Published June 13, 2010
It used to be that Tiger Woods and John Madden perennially boasted some of the highest Q scores, which measure the brand familiarity and likeability of athletes and sports personalities. Madden, despite retiring from sportscasting last year at age 73, is still running a close second behind Michael Jordan.
Woods, meanwhile, has plummeted from being the most likeable athlete in America to a mediocre 25th on the list -- surpassed this year by winter Olympians and retired golfers Arnold Palmer and Jack Nicklaus. His negative perception, according to Marketing Evaluations, Inc., has increased about 160 percent in the past year.
Indeed, it would seem that Woods and Madden have little in common at this point, but each has an EA Sports video game title that bears his namesake. And these aren't just any video game titles. The Tiger Woods PGA TOUR franchise and the Madden NFL franchise are the most successful of all time in their respective sports. Last year, Tiger's title surpassed $500 million in sales since the first edition -- Tiger Woods '99 -- was released.
Of course, Woods' free fall in popularity is directly attributed to the highly publicized sex scandal that began with a car wreck on Thanksgiving Day 2009 and continues with never-ending tabloid speculation about his likely forthcoming divorce. The change in public perception has far less to do with the fact that he missed the cut at Quail Hollow, pulled out of The Players Championship with an injury and finished in the middle of the pack at the Memorial in his latest outings.
When Madden announced his retirement, EA Sports said it had no intention of changing the name of the game that has given so many would-be athletes hours of joy and ensuing tendonitis. And when it was revealed that Tiger had cheated on his wife again and again ... and again and again ... (et al.), EA said it would stick with him for Tiger Woods PGA TOUR 11, which hit the shelves last week. EA made this announcement at a time when AT&T, Gatorade and Accenture had all dumped Woods as spokesman.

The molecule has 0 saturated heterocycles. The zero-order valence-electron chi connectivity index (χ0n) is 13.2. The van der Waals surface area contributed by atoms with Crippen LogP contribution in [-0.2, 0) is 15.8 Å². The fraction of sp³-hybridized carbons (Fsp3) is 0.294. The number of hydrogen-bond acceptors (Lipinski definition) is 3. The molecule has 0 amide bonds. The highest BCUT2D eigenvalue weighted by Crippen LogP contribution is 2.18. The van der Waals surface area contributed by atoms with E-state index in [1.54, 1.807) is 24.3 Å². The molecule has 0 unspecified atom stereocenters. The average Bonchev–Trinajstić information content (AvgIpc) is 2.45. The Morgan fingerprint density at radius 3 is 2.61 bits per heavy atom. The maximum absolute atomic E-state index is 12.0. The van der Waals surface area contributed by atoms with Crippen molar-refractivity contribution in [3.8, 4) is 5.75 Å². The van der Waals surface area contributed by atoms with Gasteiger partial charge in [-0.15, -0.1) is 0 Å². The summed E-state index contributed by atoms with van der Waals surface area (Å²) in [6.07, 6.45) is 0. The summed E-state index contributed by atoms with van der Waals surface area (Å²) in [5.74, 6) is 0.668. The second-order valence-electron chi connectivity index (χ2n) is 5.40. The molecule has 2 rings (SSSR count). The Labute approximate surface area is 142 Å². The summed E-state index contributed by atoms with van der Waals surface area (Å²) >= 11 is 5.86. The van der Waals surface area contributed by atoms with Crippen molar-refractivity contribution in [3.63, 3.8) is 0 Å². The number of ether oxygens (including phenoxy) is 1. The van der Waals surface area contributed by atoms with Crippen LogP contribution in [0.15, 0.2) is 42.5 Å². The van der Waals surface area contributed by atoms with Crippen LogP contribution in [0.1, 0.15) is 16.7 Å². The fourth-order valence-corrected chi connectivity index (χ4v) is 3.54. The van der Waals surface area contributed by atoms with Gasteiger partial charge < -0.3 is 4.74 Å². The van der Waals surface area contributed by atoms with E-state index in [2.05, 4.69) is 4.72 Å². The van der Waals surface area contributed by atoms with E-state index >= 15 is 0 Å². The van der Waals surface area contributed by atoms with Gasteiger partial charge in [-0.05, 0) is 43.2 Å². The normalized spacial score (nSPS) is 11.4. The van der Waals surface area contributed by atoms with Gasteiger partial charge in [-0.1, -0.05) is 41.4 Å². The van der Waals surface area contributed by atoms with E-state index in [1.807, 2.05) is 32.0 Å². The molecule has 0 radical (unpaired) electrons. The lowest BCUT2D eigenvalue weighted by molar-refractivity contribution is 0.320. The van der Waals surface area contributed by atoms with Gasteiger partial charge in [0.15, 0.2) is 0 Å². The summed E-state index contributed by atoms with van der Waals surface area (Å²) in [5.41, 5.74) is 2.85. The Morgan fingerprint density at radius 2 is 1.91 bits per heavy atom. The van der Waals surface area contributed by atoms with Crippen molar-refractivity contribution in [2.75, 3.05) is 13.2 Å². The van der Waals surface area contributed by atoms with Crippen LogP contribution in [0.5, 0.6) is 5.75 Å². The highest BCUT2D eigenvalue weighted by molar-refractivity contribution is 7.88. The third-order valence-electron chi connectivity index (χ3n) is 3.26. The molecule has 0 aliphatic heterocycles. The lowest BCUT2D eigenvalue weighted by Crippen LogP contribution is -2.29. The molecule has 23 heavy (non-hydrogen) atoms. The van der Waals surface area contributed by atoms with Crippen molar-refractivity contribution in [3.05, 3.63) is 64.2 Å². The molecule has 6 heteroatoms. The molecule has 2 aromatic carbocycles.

Sure, EA added wunderkind Rory McIlroy to this year's cover, but we all know it's still Tiger's game. McIlroy, who thrilled golf fans in May when he celebrated his 21st birthday with a record-setting win at Quail Hollow, leads a pack of exciting newcomers to the Tour who look to challenge Woods in his bid to return to dominance. It's not likely he'll take over as the face of the franchise, but it sets a new precedent -- perhaps EA's recognition that Tiger is no longer the only exciting name on Tour. It also opens the door for other young stars to become more involved in the marketing of the game's future.
In terms of gameplay, PGA TOUR 11 is, hands down, the most innovative and intricately detailed golf game ever made -- just as Madden fits that bill for football titles. And like the Madden franchise, each successive year has seen either vast improvements or minor tweaks, all to correspond with emerging gaming technology.
At this point, EA could rest on its laurels, say, "We have a virtual monopoly on golf games and we no longer need to try." Instead, they strive each year to bolster the gameplay, make the courses more realistic and provide exactly the types of interactive online features gamers crave.
It'll be interesting to see how Tiger's misadventures will affect the sales of PGA TOUR 11. Those who purchased the game because of the name recognition may shy away, but those who play it because it's an unrivaled golf gaming experience will be back no matter what face they smack on the front cover.
EA's PGA video game franchise will survive and continue to thrive just as the Madden titles will continue to shatter sales records for the simple reason that EA is the hands-down leader in video game realism. This game doesn't need Tiger Woods to keep you engaged or give you a reasonable facsimile of what it's like to tee off on the seventh hole at Pebble Beach.
It's more than possible that Tiger Woods PGA TOUR will one day be called something else and another Tour pro will be doing the bulk of the promoting. But as long as improvements keep coming to this already-strong title, that shouldn't be a difficult job.